As the fair spring winds blow around Mediolana’s home city of London, England, our article publication velocity shifts into a different and very timely gear with a trenchant analysis of the school board election scandal in Edison, a New Jersey municipality within the New York City metropolitan area. Teachable Moment: How Asian-Americans Can Combat Rising Racism is now live at Mediolana.com. See you after the click!
The historic role of Manhattan, particularly in the late twentieth and early twenty-first centuries, is difficult to quantify. This is a time when – owing to possibly unparalleled developments in communications technologies and international travel – a template of an ideal city was globally propagated on an unprecedented scale. This city would be defined by its tall buildings with opague frontages, and would exude power and capital. It would also be host to some of the most important governmental, business and cultural organisations anywhere in the world – including no less a body than the United Nations, symbolic of the planet in microcosm. This city would be a paradigm to be replicated – in ways both honorific and pathetic – wherever a certain kind of wealth made it possible.
However, in today’s Manhattan, new processes are at work which were not supposed to be in the DNA of the apex of urbanisation. An August 2013 report by the real estate company Reis Incorporated (located on Fifth Avenue, natch) reveals that the average monthly rental cost in New York City is US$3,000.00; between 2002 and 2011, rental values increased sharply while incomes stayed stagnant or went up only in nominal terms. In many new developments, asking prices for outright purchase of an apartment are commonly in seven or even eight figures. Given that a middle-class income in NYC is typically between US$45,000.00 and US$134,000.00 per year, many Manhattanites are fleeing to other parts of the city for no reason other than extraordinary economic circumstances which are beyond their control, constituting a new class of financial refugee.
Can a city where an organisation called the Inclusionary Housing Program mandates separate entrances to a residential building for subsidised and non-subsidised tenants and where most people are toiling like hamsters on a wheel just to stand still really be called a model with a straight face? Will the countless urban settlements which have senselessly copied Manhattan to the extent possible rethink their strategy in the face of patent failure? Or is Manhattanisation the last model of its kind – the only one, because of conditioning and plummeting expectations, that we can ever aspire to?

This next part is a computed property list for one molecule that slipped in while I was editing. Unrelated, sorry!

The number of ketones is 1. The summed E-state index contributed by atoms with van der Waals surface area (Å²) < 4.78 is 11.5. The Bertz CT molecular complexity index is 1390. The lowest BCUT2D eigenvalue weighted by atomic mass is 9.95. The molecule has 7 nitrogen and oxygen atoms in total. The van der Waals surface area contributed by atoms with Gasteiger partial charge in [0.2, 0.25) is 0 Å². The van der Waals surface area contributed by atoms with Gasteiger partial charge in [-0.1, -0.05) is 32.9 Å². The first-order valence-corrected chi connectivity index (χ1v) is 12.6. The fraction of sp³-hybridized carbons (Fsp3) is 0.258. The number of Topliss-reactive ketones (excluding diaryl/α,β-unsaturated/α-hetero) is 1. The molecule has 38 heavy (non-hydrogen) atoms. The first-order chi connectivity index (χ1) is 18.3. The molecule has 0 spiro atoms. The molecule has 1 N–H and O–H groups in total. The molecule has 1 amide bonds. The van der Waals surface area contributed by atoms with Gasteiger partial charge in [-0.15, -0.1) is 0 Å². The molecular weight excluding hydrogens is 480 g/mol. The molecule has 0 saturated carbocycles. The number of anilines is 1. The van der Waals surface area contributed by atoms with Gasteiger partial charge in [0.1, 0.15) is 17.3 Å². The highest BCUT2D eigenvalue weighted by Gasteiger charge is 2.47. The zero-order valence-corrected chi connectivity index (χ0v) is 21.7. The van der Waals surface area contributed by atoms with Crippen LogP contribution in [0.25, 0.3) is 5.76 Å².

One of the largely-unheralded casualties of the most recent property bubble in both the United Kingdom and the United States is a group whose relative lack of access to the corridors of power often sees it ignored by policymakers: young adults. With prices for housing – whether rented or purchased – long in parodic territory in metropolises such as London and New York, the lack of posited solutions for such an obvious problem is one of the genuine intellectual disappointments of the twenty-first century. Well-intended proposals such as microflats – tiny apartments that seem designed for large rodents rather than anything approaching a humanoid – have only served to highlight the lack of imagination evident in addressing this crisis; many young professionals have turned to internal or external migration as the only viable exit.
It was with this in mind that our CSO was struck by a novel form of housing being formulated at the Media Lab at the Massachusetts Institute of Technology (‘MIT Media Lab’). The CityHome is an 840ft² property the main room of which – via the use of robotic walls, appliances and furniture – can transform into any number of large rooms at the flick of a switch. One minute it can be a large dining room with space for up to fourteen people; the next, a home gym; the next, a large kitchen. While the project is still very much under development and its limitations for anything other than one-person occupancy are clear, the massive corporate underwriting of the MIT Media Lab means that should the construction industry find this idea a winner, CityHomes could soon be making their way into a newly-constructed apartment block near you.
As brilliant an idea as it is, however, the CityHome does not address the ultimate question of its own perceived necessity. Would there be any need for such electronic ingenuity in the event of a simple rise in interest rates which would end subsidised money and rebalance the housing market? As red ink soaks the balance sheets of financial institutions in both the great financial centres of the last century, it seems almost churlish to ask.